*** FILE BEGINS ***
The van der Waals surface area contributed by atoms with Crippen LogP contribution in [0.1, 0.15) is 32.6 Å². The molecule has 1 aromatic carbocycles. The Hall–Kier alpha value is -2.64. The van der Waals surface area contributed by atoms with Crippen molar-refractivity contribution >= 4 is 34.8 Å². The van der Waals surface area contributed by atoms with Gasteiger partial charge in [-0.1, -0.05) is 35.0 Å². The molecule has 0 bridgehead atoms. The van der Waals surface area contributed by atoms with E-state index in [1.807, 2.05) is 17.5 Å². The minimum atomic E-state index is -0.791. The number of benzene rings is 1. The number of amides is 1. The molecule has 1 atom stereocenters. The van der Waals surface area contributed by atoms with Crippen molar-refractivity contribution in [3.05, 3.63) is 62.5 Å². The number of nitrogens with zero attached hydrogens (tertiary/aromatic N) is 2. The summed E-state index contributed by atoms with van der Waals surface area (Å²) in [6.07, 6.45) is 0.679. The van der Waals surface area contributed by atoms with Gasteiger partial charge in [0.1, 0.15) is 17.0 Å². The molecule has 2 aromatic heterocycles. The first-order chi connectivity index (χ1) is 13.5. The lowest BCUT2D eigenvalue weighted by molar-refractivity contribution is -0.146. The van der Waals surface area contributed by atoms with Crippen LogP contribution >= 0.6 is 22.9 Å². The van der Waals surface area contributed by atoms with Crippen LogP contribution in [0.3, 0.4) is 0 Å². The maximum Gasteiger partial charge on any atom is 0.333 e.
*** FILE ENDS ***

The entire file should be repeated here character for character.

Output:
The van der Waals surface area contributed by atoms with Crippen LogP contribution in [0.1, 0.15) is 32.6 Å². The molecule has 1 aromatic carbocycles. The Hall–Kier alpha value is -2.64. The van der Waals surface area contributed by atoms with Crippen molar-refractivity contribution >= 4 is 34.8 Å². The van der Waals surface area contributed by atoms with Gasteiger partial charge in [-0.1, -0.05) is 35.0 Å². The molecule has 0 bridgehead atoms. The van der Waals surface area contributed by atoms with E-state index in [1.807, 2.05) is 17.5 Å². The minimum atomic E-state index is -0.791. The number of benzene rings is 1. The number of amides is 1. The molecule has 1 atom stereocenters. The van der Waals surface area contributed by atoms with Crippen molar-refractivity contribution in [3.05, 3.63) is 62.5 Å². The number of nitrogens with zero attached hydrogens (tertiary/aromatic N) is 2. The summed E-state index contributed by atoms with van der Waals surface area (Å²) in [6.07, 6.45) is 0.679. The van der Waals surface area contributed by atoms with Gasteiger partial charge in [0.1, 0.15) is 17.0 Å². The molecule has 2 aromatic heterocycles. The first-order chi connectivity index (χ1) is 13.5. The lowest BCUT2D eigenvalue weighted by molar-refractivity contribution is -0.146. The van der Waals surface area contributed by atoms with Crippen LogP contribution >= 0.6 is 22.9 Å². The van der Waals surface area contributed by atoms with Crippen LogP contribution in [0.3, 0.4) is 0 Å². The maximum Gasteiger partial charge on any atom is 0.333 e.